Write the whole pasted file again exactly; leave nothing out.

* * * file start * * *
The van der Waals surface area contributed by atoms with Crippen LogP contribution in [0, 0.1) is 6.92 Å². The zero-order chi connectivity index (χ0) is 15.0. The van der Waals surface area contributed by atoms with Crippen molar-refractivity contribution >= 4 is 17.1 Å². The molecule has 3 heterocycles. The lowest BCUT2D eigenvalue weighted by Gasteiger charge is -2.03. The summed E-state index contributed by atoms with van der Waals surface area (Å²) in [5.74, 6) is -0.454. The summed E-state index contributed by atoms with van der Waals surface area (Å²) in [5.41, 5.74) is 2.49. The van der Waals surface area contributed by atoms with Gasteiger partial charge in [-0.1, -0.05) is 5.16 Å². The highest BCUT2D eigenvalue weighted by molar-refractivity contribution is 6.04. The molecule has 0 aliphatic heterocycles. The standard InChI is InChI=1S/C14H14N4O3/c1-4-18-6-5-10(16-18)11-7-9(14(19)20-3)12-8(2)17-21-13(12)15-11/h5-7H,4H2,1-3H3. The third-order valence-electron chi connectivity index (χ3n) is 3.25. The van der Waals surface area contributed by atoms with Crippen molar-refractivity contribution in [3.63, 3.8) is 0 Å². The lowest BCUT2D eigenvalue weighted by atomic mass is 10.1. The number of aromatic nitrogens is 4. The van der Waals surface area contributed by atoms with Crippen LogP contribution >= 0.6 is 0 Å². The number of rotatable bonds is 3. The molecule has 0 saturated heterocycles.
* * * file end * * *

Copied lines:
The van der Waals surface area contributed by atoms with Crippen LogP contribution in [0, 0.1) is 6.92 Å². The zero-order chi connectivity index (χ0) is 15.0. The van der Waals surface area contributed by atoms with Crippen molar-refractivity contribution >= 4 is 17.1 Å². The molecule has 3 heterocycles. The lowest BCUT2D eigenvalue weighted by Gasteiger charge is -2.03. The summed E-state index contributed by atoms with van der Waals surface area (Å²) in [5.74, 6) is -0.454. The summed E-state index contributed by atoms with van der Waals surface area (Å²) in [5.41, 5.74) is 2.49. The van der Waals surface area contributed by atoms with Gasteiger partial charge in [-0.1, -0.05) is 5.16 Å². The highest BCUT2D eigenvalue weighted by molar-refractivity contribution is 6.04. The molecule has 0 aliphatic heterocycles. The standard InChI is InChI=1S/C14H14N4O3/c1-4-18-6-5-10(16-18)11-7-9(14(19)20-3)12-8(2)17-21-13(12)15-11/h5-7H,4H2,1-3H3. The third-order valence-electron chi connectivity index (χ3n) is 3.25. The van der Waals surface area contributed by atoms with Crippen molar-refractivity contribution in [3.63, 3.8) is 0 Å². The lowest BCUT2D eigenvalue weighted by atomic mass is 10.1. The number of aromatic nitrogens is 4. The van der Waals surface area contributed by atoms with Crippen LogP contribution >= 0.6 is 0 Å². The number of rotatable bonds is 3. The molecule has 0 saturated heterocycles.